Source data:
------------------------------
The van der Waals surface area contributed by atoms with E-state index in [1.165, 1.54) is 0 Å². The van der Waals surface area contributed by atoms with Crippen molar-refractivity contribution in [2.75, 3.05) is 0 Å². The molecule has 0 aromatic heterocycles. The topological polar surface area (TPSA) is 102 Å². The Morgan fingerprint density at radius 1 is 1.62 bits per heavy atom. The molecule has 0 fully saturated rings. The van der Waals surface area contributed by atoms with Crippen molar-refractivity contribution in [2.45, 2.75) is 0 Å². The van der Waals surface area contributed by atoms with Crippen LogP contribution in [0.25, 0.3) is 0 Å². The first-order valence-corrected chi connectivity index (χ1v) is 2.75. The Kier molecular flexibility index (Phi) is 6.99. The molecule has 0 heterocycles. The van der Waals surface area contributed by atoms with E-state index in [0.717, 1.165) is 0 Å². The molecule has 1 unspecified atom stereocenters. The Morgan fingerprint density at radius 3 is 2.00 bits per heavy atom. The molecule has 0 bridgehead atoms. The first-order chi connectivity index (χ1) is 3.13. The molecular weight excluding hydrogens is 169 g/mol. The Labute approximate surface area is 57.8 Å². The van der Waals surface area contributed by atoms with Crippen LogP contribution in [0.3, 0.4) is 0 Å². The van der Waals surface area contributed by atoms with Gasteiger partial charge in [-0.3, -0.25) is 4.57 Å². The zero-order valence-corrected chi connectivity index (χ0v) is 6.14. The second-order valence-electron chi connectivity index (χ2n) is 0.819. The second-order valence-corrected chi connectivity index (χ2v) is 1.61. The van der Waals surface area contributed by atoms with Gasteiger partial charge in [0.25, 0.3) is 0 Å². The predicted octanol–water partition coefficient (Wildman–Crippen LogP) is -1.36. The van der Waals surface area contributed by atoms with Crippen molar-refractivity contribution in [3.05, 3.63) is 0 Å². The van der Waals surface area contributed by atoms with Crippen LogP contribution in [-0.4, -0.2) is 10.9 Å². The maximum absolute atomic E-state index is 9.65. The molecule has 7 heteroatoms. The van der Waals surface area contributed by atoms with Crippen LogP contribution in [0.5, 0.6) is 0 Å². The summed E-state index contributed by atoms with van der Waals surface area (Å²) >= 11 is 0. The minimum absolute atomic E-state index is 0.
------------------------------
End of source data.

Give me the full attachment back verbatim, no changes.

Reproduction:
The van der Waals surface area contributed by atoms with E-state index in [1.165, 1.54) is 0 Å². The van der Waals surface area contributed by atoms with Crippen molar-refractivity contribution in [2.75, 3.05) is 0 Å². The molecule has 0 aromatic heterocycles. The topological polar surface area (TPSA) is 102 Å². The Morgan fingerprint density at radius 1 is 1.62 bits per heavy atom. The molecule has 0 fully saturated rings. The van der Waals surface area contributed by atoms with Crippen molar-refractivity contribution in [2.45, 2.75) is 0 Å². The van der Waals surface area contributed by atoms with Crippen LogP contribution in [0.25, 0.3) is 0 Å². The first-order valence-corrected chi connectivity index (χ1v) is 2.75. The Kier molecular flexibility index (Phi) is 6.99. The molecule has 0 heterocycles. The van der Waals surface area contributed by atoms with E-state index in [0.717, 1.165) is 0 Å². The molecule has 1 unspecified atom stereocenters. The Morgan fingerprint density at radius 3 is 2.00 bits per heavy atom. The molecule has 0 bridgehead atoms. The first-order chi connectivity index (χ1) is 3.13. The molecular weight excluding hydrogens is 169 g/mol. The Labute approximate surface area is 57.8 Å². The van der Waals surface area contributed by atoms with Crippen LogP contribution in [0.3, 0.4) is 0 Å². The van der Waals surface area contributed by atoms with Gasteiger partial charge in [-0.3, -0.25) is 4.57 Å². The zero-order valence-corrected chi connectivity index (χ0v) is 6.14. The second-order valence-electron chi connectivity index (χ2n) is 0.819. The second-order valence-corrected chi connectivity index (χ2v) is 1.61. The van der Waals surface area contributed by atoms with Gasteiger partial charge in [0.25, 0.3) is 0 Å². The predicted octanol–water partition coefficient (Wildman–Crippen LogP) is -1.36. The van der Waals surface area contributed by atoms with Crippen molar-refractivity contribution in [3.05, 3.63) is 0 Å². The van der Waals surface area contributed by atoms with Crippen LogP contribution in [-0.4, -0.2) is 10.9 Å². The maximum absolute atomic E-state index is 9.65. The molecule has 7 heteroatoms. The van der Waals surface area contributed by atoms with Crippen LogP contribution in [0.5, 0.6) is 0 Å². The summed E-state index contributed by atoms with van der Waals surface area (Å²) >= 11 is 0. The minimum absolute atomic E-state index is 0.